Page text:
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Brown Sugar Layer Cake with Apple Butter and Cinnamon Frosting

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Welcome cooler temps with this delicious brown sugar layer cake from scratch! This velvety brown sugar cake is filled with apple butter and frosted with a cinnamon Swiss meringue buttercream frosting. Add it to your fall baking list ASAP!

Brown Sugar Layer Cake with cinnamon frosting on a wooden cake board

When I think of fall, I think of cozy things: cardigans, hot cocoa on crisp evenings, apple picking wearing scarves and boots, throw pillows that say things like “gather” and “give thanks”. Because no gathering is really complete without cake, a fall cake, like this apple butter brown sugar layer cake is in order! We shouldn’t need more than a little inspiration from a throw pillow to bake a cake, darlings.

Brown sugar cake is a cake baked with brown sugar instead of just granulated (white) sugar. I first accidentally tried it one day when I ran out of white sugar and tried to substitute some brown sugar instead of just going to the store. I had to go to the store anyway and bake it again, but the resulting cake was good!

Since that day, I’ve toyed with a few recipes, but I keep coming back to this one by the NYT. It’s one of the few cake recipes I don’t mess with too much. The cake is good, and it’s even better when I pair it with an apple butter filling and cinnamon Swiss meringue buttercream!

It sounds a little strange to describe a cake as tasting “warm”, but this one does. There are certain flavors I consider warming flavors – cinnamon, cardamom, chai. These are a lot of flavors we use in fall and winter cooking. Because the brown sugar brings molasses flavors and depth to the cake, I consider this a warm-flavor recipe too.

Brown sugar pairs exceptionally well with apple butter because of the similar flavor profiles. I use my slow cooker apple butter for this cake, but if I don’t have any around, I’ll just buy at the store. OR…. I make a quick apple pie filling by sauteing some apples in butter with a bit of sugar and cinnamon and a bit of cornstarch dissolved in water. Then I let that cool and use it as a filling. This is also delicious, but my people prefer the apple butter. I’m just sharing this alternative in case you don’t have apple butter, don’t like apple butter, or just don’t want to go to the store.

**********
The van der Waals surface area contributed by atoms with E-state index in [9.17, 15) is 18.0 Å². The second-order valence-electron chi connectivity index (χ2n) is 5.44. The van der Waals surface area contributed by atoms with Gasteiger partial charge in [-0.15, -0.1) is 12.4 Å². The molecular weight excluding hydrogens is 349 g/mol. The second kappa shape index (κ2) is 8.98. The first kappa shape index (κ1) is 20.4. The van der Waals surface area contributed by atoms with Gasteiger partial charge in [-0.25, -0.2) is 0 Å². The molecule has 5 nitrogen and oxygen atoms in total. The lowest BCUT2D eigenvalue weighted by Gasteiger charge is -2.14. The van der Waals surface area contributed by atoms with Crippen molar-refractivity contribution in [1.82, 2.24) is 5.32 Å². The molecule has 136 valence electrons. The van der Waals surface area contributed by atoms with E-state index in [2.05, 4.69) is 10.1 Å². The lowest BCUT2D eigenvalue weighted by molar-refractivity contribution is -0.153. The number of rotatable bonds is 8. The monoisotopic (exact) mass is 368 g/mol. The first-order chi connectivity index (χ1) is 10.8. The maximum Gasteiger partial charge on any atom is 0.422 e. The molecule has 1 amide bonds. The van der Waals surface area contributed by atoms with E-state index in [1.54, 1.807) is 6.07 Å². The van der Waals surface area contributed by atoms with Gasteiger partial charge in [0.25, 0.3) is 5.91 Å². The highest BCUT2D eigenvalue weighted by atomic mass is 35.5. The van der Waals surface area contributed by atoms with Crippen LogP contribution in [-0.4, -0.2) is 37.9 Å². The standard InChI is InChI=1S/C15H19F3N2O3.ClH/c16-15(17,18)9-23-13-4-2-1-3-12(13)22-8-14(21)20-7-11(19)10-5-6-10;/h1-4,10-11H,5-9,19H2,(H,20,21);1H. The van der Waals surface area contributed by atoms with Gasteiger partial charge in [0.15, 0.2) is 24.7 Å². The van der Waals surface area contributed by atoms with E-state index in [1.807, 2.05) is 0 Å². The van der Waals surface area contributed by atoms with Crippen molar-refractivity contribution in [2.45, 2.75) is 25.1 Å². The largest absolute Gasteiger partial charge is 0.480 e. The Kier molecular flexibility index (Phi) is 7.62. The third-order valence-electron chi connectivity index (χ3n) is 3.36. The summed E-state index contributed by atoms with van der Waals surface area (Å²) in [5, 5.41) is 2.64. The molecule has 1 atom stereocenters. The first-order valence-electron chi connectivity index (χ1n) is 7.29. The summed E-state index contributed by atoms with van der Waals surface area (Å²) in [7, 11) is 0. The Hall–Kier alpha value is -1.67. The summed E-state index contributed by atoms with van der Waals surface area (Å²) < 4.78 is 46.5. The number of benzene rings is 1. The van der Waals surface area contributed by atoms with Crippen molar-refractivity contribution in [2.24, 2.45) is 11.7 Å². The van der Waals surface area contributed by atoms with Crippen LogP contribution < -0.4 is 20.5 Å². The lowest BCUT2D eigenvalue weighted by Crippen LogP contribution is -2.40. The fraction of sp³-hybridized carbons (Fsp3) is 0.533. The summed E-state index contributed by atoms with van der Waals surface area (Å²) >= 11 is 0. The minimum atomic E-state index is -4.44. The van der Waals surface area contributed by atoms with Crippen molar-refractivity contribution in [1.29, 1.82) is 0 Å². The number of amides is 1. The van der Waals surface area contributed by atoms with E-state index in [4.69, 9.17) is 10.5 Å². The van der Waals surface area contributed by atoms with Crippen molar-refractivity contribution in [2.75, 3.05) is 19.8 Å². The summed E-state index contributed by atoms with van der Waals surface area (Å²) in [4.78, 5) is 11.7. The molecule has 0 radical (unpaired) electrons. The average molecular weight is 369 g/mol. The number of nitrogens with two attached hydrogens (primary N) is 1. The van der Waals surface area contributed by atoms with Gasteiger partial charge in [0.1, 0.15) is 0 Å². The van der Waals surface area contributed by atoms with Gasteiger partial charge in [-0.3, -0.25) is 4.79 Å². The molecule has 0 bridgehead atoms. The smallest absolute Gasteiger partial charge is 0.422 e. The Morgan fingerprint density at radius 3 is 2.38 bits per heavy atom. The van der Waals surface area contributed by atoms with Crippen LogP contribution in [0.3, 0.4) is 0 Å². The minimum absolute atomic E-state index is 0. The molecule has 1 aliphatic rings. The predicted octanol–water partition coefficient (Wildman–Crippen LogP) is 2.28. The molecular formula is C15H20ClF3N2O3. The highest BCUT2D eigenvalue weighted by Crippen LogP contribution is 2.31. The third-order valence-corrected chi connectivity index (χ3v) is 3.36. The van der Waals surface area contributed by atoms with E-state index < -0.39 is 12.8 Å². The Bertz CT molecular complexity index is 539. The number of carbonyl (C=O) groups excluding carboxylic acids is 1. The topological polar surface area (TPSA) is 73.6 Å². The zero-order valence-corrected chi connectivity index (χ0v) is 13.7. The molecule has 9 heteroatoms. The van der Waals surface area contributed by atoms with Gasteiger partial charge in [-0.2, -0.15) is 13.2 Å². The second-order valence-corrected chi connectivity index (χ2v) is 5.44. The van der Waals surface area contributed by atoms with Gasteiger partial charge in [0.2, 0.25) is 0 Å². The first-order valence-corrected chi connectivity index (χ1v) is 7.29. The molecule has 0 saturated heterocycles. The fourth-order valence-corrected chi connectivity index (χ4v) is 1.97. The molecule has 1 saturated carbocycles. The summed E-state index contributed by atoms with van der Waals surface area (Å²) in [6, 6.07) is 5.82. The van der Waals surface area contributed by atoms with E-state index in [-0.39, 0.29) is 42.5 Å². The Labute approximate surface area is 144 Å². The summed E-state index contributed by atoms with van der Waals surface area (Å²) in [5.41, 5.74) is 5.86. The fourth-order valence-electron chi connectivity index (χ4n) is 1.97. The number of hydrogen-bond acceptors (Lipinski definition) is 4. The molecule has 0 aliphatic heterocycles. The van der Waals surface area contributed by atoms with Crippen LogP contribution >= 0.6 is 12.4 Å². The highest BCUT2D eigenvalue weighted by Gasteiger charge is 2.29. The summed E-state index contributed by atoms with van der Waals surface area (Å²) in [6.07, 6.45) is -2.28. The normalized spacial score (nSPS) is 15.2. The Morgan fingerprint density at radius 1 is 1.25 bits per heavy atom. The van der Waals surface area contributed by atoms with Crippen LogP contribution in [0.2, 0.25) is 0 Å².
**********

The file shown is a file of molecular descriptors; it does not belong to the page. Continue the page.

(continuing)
close up of the cinnamon swiss meringue buttercream on the brown sugar layer cake. Highlights the details in the crumb topping and shows a closeup for a decorating option using a cake comb.

For the frosting, I recommend a cinnamon Swiss meringue buttercream. It’s silky, light, and provides great contrast to the cake and filling. For tips on how to make Swiss meringue buttercream you’ll want to check out this post here. If you’ve never made a cooked buttercream before, read it. Not a fan of meringue buttercreams? A classic American buttercream is also fabulous.

slice of brown sugar layer cake being lifted out of the cake. A great way to show texture and cross section of a slice.

To finish off this cake and add a little texture, I coat the bottom sides and add a little accent to the top with cake crumbs! I do bake these separately from the cake. Basically, you make struesel crumbs on their own. The cooled crumbs can be used to decorate cakes, top ice cream, yogurt, cupcakes, etc. They are optional. If you’d prefer to skip this step, the cake looks lovely with a simple frosting or accent with your favorite sprinkles or candied fruit!

I hope you love this brown sugar layer cake recipe, darlings. Happy baking!

Brown Sugar Layer Cake

Brown Sugar Layer Cake

Yield: 14
Prep Time: 10 minutes
Cook Time: 30 minutes
Additional Time: 30 minutes
Total Time: 1 hour 10 minutes

You'll love the warm flavors in this delicious brown sugar layer cake! Filled with apple butter and topped with a cinnamon Swiss meringue buttercream frosting, it's a taste of autumn, anytime!



  • 1 ¾ cups light brown sugar
  • ¾ cup unsalted butter, softened
  • ¼ cup neutral-flavored oil (like canola, vegetable, or avocado oil)
  • 1 teaspoon kosher salt
  • 2 large eggs, room temperature
  • 3 cups cake flour (see notes)
  • 2 teaspoons baking powder